Conspire–It’s About Time

I love the name of the Willow Creek Youth Ministries Conference where I gave last night’s keynote speech. Conspire literally means to breathe together. It is almost impossible not to conjure up the contemporary meaning which suggests that people are pursuing a legal end while performing an illegal activity. Kids today practically need a conspiracy for people to gather in their name with their ultimate purpose in mind. Adults spend a lot of time searching for weaknesses; their employees’, their family’s, their students’—children don’t have this kind of time to waste–because probing for weakness is a waste of time. And in this brief moment of a life we are given, wasting time is simply wrong.

I meet so many parents who home school their children simply because they feel they cannot afford to have their children waste time. They say that for every negative a person hears about himself, it takes five positive statements to balance it out. I’d say most children are experiencing a real emotional deficit if this is the case. How long will it take each child to undo the negatives they begin hearing so early in their lives? That is the real conspiracy—a world where the adults keep the children from experiencing the rightful knowledge of who they are uniquely meant to be. Discovering strengths is a matter of justice and the time has come to break up the weakness conspiracy.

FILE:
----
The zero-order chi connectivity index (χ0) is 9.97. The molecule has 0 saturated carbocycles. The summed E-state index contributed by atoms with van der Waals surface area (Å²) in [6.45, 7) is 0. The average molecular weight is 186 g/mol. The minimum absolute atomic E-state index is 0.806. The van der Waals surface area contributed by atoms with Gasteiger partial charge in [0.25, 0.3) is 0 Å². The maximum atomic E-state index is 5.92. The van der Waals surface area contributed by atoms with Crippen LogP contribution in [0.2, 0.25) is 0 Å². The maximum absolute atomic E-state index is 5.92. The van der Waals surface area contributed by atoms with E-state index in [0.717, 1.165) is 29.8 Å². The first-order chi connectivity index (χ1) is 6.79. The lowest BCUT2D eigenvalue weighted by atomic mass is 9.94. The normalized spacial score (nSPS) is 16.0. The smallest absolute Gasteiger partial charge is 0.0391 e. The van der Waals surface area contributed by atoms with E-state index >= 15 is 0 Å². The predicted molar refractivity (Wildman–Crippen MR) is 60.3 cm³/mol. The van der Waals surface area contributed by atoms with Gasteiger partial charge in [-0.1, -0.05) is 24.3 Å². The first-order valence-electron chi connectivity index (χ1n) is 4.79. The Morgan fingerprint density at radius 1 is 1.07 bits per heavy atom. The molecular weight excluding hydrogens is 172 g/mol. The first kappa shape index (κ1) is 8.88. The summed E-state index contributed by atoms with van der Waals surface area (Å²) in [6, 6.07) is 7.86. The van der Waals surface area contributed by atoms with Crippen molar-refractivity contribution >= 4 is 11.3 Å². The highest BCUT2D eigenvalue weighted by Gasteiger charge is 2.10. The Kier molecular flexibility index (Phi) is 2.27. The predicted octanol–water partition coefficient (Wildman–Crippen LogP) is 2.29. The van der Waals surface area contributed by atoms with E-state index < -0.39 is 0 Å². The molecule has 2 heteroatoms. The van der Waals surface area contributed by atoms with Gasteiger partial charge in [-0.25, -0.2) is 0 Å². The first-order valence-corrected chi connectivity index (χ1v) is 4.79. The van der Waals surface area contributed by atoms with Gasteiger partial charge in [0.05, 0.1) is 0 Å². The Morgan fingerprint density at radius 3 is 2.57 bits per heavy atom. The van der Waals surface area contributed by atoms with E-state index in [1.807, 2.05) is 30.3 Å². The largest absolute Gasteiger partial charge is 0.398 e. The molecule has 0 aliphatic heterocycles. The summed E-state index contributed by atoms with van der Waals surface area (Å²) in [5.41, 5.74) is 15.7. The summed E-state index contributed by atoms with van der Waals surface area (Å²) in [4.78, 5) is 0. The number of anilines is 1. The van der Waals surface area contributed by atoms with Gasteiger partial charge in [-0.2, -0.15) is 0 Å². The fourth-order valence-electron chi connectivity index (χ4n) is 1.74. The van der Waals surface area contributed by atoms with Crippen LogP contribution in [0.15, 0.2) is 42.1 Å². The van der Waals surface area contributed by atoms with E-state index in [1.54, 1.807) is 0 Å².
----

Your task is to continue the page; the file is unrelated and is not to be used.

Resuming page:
Jenifer Fox is an internationally published author, educational keynote speaker and leading innovator on 21st Century Learning. Her groundbreaking book, Your Child’s Strengths, a Guide for Teachers and Parents (Viking/Penguin) is widely accepted as the definitive guide to developing success through a focus on strengths for children. Jenifer authored The Differentiated Instruction Book of Lists (Wiley) and has created Differentiated Instruction, an online professional course for teachers.
  1. Maximizer1 Reply

    I agree. I am a tutor at our local community college and know the value of Strengths for everyone. Not only our younger but older students have a lack of confidence and direction, because they have not been appreciated for their greatest assests–their strengths. As someone who is on a Strengths-based college campus, I can tell you that both the business part of the college and our students have greatly benefitted form Strengths training. Having said that, you have to wonder if these same people had been trained from their early years in Strengths how much more confident and successful our students would be and how much more engaged our leadership, managers and employees would be. I have to tell you that even the most unmotivated students finally find a spark when they are introduced to their own Strengths.

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